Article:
Again the vision faded, and his eyes rested upon the land of Canaan as it spread out in the distance. Then, like a tired warrior, he lay down to rest. "So Moses the servant of the Lord died there in the land of Moab, according to the word of the Lord. And He buried him in a valley in the land of Moab, over against Beth-peor: but no man knoweth of his sepulcher." Many who had been unwilling to heed the counsels of Moses while he was with them would have been in danger of committing idolatry [p. 478] over his dead body had they known the place of his burial. For this reason it was concealed from men. But angels of God buried the body of His faithful servant and watched over the lonely grave.
"There arose not a prophet since in Israel like unto Moses, whom Jehovah knew face to face, in all the signs and the wonders which Jehovah sent him to do . . . and in all that mighty hand, and in all the great terror which Moses showed in the sight of all Israel."
Had not the life of Moses been marred with that one sin, in failing to give God the glory of bringing water from the rock at Kadesh, he would have entered the Promised Land, and would have been translated to heaven without seeing death. But he was not long to remain in the tomb. Christ Himself, with the angels who had buried Moses, came down from heaven to call forth the sleeping saint. Satan had exulted at his success in causing Moses to sin against God, and thus come under the dominion of death. The great adversary declared that the divine sentence—"Dust thou art, and unto dust shalt thou return" (Genesis 3:19)—gave him possession of the dead. The power of the grave had never been broken, and all who were in the tomb he claimed as his captives, never to be released from his dark prison house.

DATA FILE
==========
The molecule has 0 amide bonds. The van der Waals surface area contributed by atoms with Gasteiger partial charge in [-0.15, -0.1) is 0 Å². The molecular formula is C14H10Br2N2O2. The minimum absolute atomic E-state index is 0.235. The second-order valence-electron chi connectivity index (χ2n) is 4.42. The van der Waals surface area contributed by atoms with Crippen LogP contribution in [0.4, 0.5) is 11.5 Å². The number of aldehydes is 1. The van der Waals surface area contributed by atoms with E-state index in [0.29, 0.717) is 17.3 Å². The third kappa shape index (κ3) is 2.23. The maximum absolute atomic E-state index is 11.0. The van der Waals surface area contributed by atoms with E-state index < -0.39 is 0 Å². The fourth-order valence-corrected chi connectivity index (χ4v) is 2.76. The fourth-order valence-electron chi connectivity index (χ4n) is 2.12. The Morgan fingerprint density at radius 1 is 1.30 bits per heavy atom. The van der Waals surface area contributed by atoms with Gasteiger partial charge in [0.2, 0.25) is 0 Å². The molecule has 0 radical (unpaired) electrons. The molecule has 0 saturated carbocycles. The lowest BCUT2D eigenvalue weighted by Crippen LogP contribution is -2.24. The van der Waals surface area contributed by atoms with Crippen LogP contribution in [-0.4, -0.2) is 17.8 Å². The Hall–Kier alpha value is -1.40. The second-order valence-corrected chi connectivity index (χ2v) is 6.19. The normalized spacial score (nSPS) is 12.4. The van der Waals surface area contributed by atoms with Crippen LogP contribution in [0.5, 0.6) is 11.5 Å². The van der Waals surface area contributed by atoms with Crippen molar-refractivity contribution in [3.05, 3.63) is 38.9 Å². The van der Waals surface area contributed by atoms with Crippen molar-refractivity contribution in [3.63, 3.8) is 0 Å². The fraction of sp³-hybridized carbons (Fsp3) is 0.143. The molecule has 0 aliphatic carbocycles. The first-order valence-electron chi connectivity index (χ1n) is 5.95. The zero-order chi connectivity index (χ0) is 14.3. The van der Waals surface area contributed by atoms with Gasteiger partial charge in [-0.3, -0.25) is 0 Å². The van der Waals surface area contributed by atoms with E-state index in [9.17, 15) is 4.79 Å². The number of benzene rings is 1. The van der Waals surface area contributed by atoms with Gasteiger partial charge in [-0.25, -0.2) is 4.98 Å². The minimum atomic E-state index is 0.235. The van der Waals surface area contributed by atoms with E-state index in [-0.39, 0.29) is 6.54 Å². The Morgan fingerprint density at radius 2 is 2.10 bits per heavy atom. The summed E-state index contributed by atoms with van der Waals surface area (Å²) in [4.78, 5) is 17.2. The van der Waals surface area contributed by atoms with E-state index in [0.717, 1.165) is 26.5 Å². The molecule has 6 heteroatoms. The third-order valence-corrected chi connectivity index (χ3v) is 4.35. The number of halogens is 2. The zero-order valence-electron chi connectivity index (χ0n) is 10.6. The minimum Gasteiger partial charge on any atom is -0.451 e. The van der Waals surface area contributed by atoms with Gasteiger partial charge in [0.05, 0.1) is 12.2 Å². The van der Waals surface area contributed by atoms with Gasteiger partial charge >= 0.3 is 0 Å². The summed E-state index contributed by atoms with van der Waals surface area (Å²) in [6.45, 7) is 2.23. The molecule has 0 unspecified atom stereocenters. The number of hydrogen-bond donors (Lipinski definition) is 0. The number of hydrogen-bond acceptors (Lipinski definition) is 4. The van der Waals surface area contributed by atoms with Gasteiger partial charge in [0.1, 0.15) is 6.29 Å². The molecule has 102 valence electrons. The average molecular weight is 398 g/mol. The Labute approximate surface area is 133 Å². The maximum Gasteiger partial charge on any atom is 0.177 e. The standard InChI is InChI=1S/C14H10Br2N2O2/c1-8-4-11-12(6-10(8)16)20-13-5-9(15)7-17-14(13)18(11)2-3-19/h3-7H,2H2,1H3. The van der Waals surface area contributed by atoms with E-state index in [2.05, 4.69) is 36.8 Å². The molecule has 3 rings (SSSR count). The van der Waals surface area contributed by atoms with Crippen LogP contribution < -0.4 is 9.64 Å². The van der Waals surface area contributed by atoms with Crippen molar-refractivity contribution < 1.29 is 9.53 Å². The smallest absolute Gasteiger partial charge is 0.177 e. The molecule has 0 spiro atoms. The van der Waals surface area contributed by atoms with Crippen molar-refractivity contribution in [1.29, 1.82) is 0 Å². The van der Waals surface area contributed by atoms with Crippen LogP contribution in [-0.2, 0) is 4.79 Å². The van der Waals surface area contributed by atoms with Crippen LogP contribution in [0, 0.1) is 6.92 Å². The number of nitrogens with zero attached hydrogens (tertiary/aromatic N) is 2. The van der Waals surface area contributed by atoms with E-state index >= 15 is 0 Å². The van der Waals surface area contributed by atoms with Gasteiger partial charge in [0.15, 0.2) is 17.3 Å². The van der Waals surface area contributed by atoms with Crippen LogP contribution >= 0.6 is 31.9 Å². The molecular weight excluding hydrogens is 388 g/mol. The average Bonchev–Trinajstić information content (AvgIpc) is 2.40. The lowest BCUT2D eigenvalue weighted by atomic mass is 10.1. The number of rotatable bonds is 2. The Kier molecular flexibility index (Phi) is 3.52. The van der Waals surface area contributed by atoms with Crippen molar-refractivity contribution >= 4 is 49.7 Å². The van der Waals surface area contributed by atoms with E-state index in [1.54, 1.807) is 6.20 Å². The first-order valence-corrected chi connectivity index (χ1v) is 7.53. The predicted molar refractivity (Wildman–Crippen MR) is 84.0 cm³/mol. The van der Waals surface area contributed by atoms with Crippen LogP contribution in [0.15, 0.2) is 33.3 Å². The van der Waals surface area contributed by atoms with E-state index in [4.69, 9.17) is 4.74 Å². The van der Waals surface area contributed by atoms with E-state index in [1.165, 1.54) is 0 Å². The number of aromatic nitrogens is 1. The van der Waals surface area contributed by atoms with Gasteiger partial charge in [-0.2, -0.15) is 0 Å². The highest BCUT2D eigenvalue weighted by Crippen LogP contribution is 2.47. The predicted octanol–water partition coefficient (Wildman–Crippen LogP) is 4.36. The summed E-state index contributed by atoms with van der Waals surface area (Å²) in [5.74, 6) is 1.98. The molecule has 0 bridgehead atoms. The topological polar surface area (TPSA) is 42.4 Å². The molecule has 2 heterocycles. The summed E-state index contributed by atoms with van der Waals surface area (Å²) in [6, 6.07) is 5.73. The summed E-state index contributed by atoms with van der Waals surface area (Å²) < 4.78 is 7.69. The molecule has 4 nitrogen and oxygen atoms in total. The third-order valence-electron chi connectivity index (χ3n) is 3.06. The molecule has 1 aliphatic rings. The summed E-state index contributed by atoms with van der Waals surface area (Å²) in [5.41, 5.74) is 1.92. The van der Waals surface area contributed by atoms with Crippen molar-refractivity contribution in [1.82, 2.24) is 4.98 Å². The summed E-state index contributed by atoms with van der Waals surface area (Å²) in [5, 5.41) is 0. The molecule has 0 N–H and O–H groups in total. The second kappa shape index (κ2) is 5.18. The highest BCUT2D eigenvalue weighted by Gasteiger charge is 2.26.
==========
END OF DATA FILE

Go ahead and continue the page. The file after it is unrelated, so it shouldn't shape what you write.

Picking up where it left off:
For the first time Christ was about to give life to the dead. As the Prince of life and the shining ones approached the grave, Satan was alarmed for his supremacy. With his evil angels he stood to dispute an invasion of the territory that he claimed as his own. He boasted that the servant of God had become his prisoner. He declared that even Moses was not able to keep the law of God; that he had taken to himself the glory due to Jehovah—the very sin which had caused Satan's banishment from heaven—and by transgression had come under the dominion of Satan. The archtraitor reiterated the original charges that he had made against the divine government, and repeated his complaints of God's injustice toward him.
Christ did not stoop to enter into controversy with Satan. He might have brought against him the cruel work which his deceptions had wrought in heaven, causing the ruin of a vast number of its inhabitants. He might have pointed to the falsehoods told [p. 479] in Eden, that had led to Adam's sin and brought death upon the human race. He might have reminded Satan that it was his own work in tempting Israel to murmuring and rebellion, which had wearied the long-suffering patience of their leader, and in an unguarded moment had surprised him into the sin for which he had fallen under the power of death. But Christ referred all to His Father, saying, "The Lord rebuke thee." Jude 9. The Saviour entered into no dispute with His adversary, but He then and there began His work of breaking the power of the fallen foe, and bringing the dead to life. Here was an evidence that Satan could not controvert, of the supremacy of the Son of God. The resurrection was forever made certain. Satan was despoiled of his prey; the righteous dead would live again.